in reply to
Which non-Perl books made you a better (?:Perl )?Programmer?
Two non-Perl books that have been very influential for me are "Zen and the Art of Motorcycle Maintenance", and "Consulting Demons" by Lewis Pinault.
The first book is thought provoking in many areas, but the theme most relevant to programming is the author's meditations on
craftsmanship and quality of work. The reason the title of the book includes "the art of motorcycle maintenance" is that the author uses motorcycles as a metaphor for any object produced by a person or group of people. The author maintains his own motorcycles because mechanics at a shop do a sloppy job because it's just a job to them. To him, the motorcycle is a finely crafted piece of engineering. I think that many Perl programmers (and open source programmers) feel the same way about the difference between software that is the product of careful craftsmanship and that which is the result of the ship-it-because-the-ship-date-is-here mentality.
The book by Pinault is a memoir by a former management consultant who worked at Cap Gemini, BCG, and others. He pulls back the curtain to show the reader the reality of top-tier consulting firms' motivations, culture, and attitude towards clients. He writes from the perspective of having left the consulting field, and thus being able to expose some of the sordid details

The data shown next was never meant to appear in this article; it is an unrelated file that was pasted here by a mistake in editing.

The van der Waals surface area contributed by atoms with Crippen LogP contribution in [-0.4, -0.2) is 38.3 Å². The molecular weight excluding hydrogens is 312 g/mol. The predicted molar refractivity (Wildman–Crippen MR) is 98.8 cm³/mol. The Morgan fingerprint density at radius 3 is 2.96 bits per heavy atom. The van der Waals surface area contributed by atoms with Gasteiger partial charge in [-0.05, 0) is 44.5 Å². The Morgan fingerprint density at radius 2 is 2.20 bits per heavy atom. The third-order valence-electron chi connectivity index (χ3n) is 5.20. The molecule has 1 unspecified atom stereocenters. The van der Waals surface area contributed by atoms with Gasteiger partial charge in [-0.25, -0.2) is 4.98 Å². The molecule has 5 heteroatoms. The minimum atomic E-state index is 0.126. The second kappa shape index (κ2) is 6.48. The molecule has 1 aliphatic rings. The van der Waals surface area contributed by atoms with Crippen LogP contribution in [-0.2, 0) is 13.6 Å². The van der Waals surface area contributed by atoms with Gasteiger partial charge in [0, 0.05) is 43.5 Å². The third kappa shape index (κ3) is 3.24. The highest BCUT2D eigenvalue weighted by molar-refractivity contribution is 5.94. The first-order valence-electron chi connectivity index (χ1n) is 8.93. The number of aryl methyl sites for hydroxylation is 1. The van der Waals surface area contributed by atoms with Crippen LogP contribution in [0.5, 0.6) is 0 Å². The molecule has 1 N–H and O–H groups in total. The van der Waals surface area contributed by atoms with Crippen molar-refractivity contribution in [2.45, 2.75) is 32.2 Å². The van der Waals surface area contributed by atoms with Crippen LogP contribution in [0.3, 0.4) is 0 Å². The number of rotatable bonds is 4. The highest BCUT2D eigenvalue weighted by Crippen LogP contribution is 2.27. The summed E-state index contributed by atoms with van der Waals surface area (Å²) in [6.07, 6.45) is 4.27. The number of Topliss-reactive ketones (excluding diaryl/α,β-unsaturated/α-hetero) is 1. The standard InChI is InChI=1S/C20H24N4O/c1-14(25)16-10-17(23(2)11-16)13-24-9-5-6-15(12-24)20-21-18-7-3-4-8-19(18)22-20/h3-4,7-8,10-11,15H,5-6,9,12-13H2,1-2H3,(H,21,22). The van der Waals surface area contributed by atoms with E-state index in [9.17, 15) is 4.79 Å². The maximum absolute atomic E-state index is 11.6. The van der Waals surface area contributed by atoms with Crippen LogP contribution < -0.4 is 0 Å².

of the profession without fear of repercussion.
I think this is a must read for anyone working in the corporate world as the influence of top-tier consulting firms in the world is enormous, and many monks are likely to have to deal with one or another of these organizations during their career. If you are considering a job offer from such a company, Pinault's insights into the pro's and con's of this field would be very useful to you.